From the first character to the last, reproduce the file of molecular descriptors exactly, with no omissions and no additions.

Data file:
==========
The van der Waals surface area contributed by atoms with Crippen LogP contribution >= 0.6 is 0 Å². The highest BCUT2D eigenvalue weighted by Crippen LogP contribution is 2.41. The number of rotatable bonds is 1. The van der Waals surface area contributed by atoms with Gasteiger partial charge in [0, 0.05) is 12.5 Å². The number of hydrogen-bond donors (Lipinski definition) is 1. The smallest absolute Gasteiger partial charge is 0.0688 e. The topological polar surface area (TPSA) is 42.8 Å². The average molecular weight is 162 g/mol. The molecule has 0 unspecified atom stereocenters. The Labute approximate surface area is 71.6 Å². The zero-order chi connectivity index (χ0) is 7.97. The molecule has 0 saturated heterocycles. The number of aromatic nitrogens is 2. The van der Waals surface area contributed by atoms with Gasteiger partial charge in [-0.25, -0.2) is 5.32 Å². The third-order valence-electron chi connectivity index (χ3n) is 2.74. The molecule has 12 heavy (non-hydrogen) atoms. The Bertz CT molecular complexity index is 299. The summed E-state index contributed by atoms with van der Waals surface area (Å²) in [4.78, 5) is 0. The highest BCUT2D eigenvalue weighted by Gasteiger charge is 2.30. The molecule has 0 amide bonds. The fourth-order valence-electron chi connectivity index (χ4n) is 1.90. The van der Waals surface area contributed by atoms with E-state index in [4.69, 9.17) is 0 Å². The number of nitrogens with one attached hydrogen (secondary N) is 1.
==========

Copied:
The van der Waals surface area contributed by atoms with Crippen LogP contribution >= 0.6 is 0 Å². The highest BCUT2D eigenvalue weighted by Crippen LogP contribution is 2.41. The number of rotatable bonds is 1. The van der Waals surface area contributed by atoms with Gasteiger partial charge in [0, 0.05) is 12.5 Å². The number of hydrogen-bond donors (Lipinski definition) is 1. The smallest absolute Gasteiger partial charge is 0.0688 e. The topological polar surface area (TPSA) is 42.8 Å². The average molecular weight is 162 g/mol. The molecule has 0 unspecified atom stereocenters. The Labute approximate surface area is 71.6 Å². The zero-order chi connectivity index (χ0) is 7.97. The molecule has 0 saturated heterocycles. The number of aromatic nitrogens is 2. The van der Waals surface area contributed by atoms with Gasteiger partial charge in [-0.25, -0.2) is 5.32 Å². The third-order valence-electron chi connectivity index (χ3n) is 2.74. The molecule has 12 heavy (non-hydrogen) atoms. The Bertz CT molecular complexity index is 299. The summed E-state index contributed by atoms with van der Waals surface area (Å²) in [4.78, 5) is 0. The highest BCUT2D eigenvalue weighted by Gasteiger charge is 2.30. The molecule has 0 amide bonds. The fourth-order valence-electron chi connectivity index (χ4n) is 1.90. The van der Waals surface area contributed by atoms with E-state index in [4.69, 9.17) is 0 Å². The number of nitrogens with one attached hydrogen (secondary N) is 1.